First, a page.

Anti-reflux surgery - discharge
You had surgery to treat your gastroesophageal reflux disease (GERD). GERD is a condition that causes food or liquid to come up from your stomach into your esophagus (the tube that carries food from your mouth to your stomach).
Now that you're going home, be sure to follow your surgeon's instructions on how to take care of yourself.
Fundoplication - discharge; Nissen fundoplication - discharge; Belsey (Mark IV) fundoplication - discharge; Toupet fundoplication - discharge; Thal fundoplication - discharge; Hiatal hernia repair - discharge; Endoluminal fundoplication - discharge; GERD - fundoplication discharge; Gastroesophageal reflux disease - fundoplication discharge
When You're in the Hospital
If you had a hiatal hernia, it was repaired. A hiatal hernia develops when the natural opening in your diaphragm is too large. Your diaphragm is the muscle layer between your chest and belly. Your stomach may bulge through this large hole into your chest. This bulging is called a hiatal hernia. It may make GERD symptoms worse.
Your surgeon also wrapped the upper part of your stomach around the end of your esophagus to create pressure at the end of your esophagus. This pressure helps prevent stomach acid and food from flowing back up.
Your surgery was done by making a large incision in your upper belly (open surgery) or with a small incision using a laparoscope (a thin tube with a tiny camera on the end).
What to Expect at Home
Most people go back to work 2 to 3 weeks after laparoscopic surgery and 4 to 6 weeks after open surgery.
You may have a feeling of tightness when you swallow for 6 to 8 weeks. This is from the swelling inside your esophagus. You may also have some bloating.
On the liquid diet:
- Start off with small amounts of liquid, about 1 cup (237 mL) at a time. Sip. DO NOT gulp. Drink liquids often during the day after surgery.
- Avoid cold liquids.
- DO NOT drink carbonated beverages.
- DO NOT drink through straws (they can bring air into your stomach).
- Crush pills and take them with liquids for the first month after surgery.
When you are eating solid foods again, chew well. DO NOT eat cold foods. DO NOT eat foods that clump together, such as rice or bread. Eat small amounts of food several times a day instead of three big meals.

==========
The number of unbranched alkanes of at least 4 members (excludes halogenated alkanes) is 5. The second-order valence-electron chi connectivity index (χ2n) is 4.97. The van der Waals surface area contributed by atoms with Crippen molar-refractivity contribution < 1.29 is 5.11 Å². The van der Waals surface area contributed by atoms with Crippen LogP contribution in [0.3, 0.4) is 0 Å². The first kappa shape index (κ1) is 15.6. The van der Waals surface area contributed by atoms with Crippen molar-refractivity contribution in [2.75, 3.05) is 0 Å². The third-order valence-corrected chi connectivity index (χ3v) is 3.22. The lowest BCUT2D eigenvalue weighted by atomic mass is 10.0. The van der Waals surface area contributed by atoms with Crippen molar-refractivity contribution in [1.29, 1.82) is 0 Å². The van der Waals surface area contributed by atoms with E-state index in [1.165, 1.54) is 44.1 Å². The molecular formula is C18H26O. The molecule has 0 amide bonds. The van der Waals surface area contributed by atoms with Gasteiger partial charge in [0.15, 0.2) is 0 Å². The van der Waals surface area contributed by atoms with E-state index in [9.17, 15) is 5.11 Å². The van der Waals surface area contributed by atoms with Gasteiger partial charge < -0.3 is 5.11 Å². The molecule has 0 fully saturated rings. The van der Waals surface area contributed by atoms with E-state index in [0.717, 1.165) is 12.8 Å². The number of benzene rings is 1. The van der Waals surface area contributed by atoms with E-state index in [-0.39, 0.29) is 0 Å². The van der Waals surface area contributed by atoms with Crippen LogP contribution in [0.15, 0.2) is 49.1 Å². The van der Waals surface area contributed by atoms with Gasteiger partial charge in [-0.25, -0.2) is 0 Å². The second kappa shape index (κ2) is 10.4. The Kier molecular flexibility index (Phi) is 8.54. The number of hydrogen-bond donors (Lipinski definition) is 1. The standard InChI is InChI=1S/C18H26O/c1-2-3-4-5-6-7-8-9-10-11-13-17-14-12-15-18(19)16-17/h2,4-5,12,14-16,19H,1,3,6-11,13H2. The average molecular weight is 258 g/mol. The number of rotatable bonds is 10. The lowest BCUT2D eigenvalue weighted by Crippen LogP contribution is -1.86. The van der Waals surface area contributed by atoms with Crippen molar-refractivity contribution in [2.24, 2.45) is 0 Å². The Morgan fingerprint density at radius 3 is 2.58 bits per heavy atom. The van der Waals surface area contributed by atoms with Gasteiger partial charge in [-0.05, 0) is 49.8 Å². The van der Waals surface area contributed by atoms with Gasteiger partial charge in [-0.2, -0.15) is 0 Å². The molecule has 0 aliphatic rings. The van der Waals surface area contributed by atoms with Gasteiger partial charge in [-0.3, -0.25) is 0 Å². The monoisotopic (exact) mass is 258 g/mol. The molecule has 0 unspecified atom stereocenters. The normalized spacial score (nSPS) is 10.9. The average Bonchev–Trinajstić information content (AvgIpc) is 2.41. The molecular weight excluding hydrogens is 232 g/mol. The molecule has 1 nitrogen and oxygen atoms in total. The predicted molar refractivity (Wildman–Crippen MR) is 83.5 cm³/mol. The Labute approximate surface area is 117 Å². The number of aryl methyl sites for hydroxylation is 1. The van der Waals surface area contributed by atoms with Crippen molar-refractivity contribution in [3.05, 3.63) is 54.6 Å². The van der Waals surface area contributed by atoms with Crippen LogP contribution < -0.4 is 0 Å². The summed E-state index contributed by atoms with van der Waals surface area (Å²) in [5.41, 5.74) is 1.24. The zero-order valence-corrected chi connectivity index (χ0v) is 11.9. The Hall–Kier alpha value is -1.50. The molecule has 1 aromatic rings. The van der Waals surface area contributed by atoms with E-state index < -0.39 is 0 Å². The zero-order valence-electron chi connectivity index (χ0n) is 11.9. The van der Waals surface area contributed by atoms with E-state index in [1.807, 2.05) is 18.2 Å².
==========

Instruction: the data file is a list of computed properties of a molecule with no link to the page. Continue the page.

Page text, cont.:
Your doctor will give you a prescription for pain medicine. Get it filled when you go home so you have it when you need it. Take your pain medicine before your pain becomes too severe.
- If you have gas pains, try walking around to ease them.
- DO NOT drive, operate any machinery, or drink alcohol when you are taking narcotic pain medicine. This medicine can make you very drowsy and driving or using machinery is not safe.
Walk several times a day. DO NOT lift anything heavier than 10 pounds (about a gallon of milk; 4.5 kg). DO NOT do any pushing or pulling. Slowly increase how much you do around the house. Your doctor will tell you when you can increase your activity and return to work.
Take care of your wound (incision):
- If sutures (stitches), staples, or glue were used to close your skin, you may remove the wound dressings (bandages) and take a shower the day after surgery.
- If tape strips were used to close your skin, cover the wounds with plastic wrap before showering for the first week. Tape the edges of the plastic carefully to keep water out. DO NOT try to wash the strips off. They will fall off on their own after about a week.
- DO NOT soak in a bathtub or hot tub, or go swimming, until your doctor tells you it is OK.
When to Call the Doctor
Call your health care provider if you have any of the following:
- Temperature of 101°F (38.3°C) or higher
- Incisions are bleeding, red, warm to the touch, or have a thick, yellow, green, or milky drainage
- Belly swells or hurts
- Nausea or vomiting for more than 24 hours
- Problems swallowing that keep you from eating
- Problems swallowing that do not go away after 2 or 3 weeks
- Pain medicine is not helping your pain
- Trouble breathing
- Cough that does not go away
- Can't drink or eat
- Skin or the white part of your eyes turns yellow
Katz PO, Gerson LB, Vela MF. Guidelines for the diagnosis and management of gastroesophageal reflux disease. Am J Gastroenterol. 2013;108(3):308-328. PMID: 23419381 www.ncbi.nlm.nih.gov/pubmed/23419381.
Richter JE, Friedenberg FK. Gastroesophageal reflux disease. In: Feldman M, Friedman LS, Brandt LJ, eds. Sleisenger and Fordtran's Gastrointestinal and Liver Disease: Pathophysiology/Diagnosis/Management. 10th ed. Philadelphia, PA: Elsevier Saunders; 2016:chap 44.
Yates RB, Oelschlager BK, Pellegrini CA. Gastroesophageal reflux disease and hiatal hernia. In: Townsend CM Jr, Beauchamp RD, Evers BM, Mattox KL, eds. Sabiston Textbook of Surgery: The Biological Basis of Modern Surgical Practice. 20th ed. Philadelphia, PA: Elsevier; 2017:chap 42.
Reviewed By: Michael M. Phillips, MD, Clinical Professor of Medicine, The George Washington University School of Medicine, Washington, DC. Also reviewed by David Zieve, MD, MHA, Medical Director, Brenda Conaway, Editorial Director, and the A.D.A.M. Editorial team.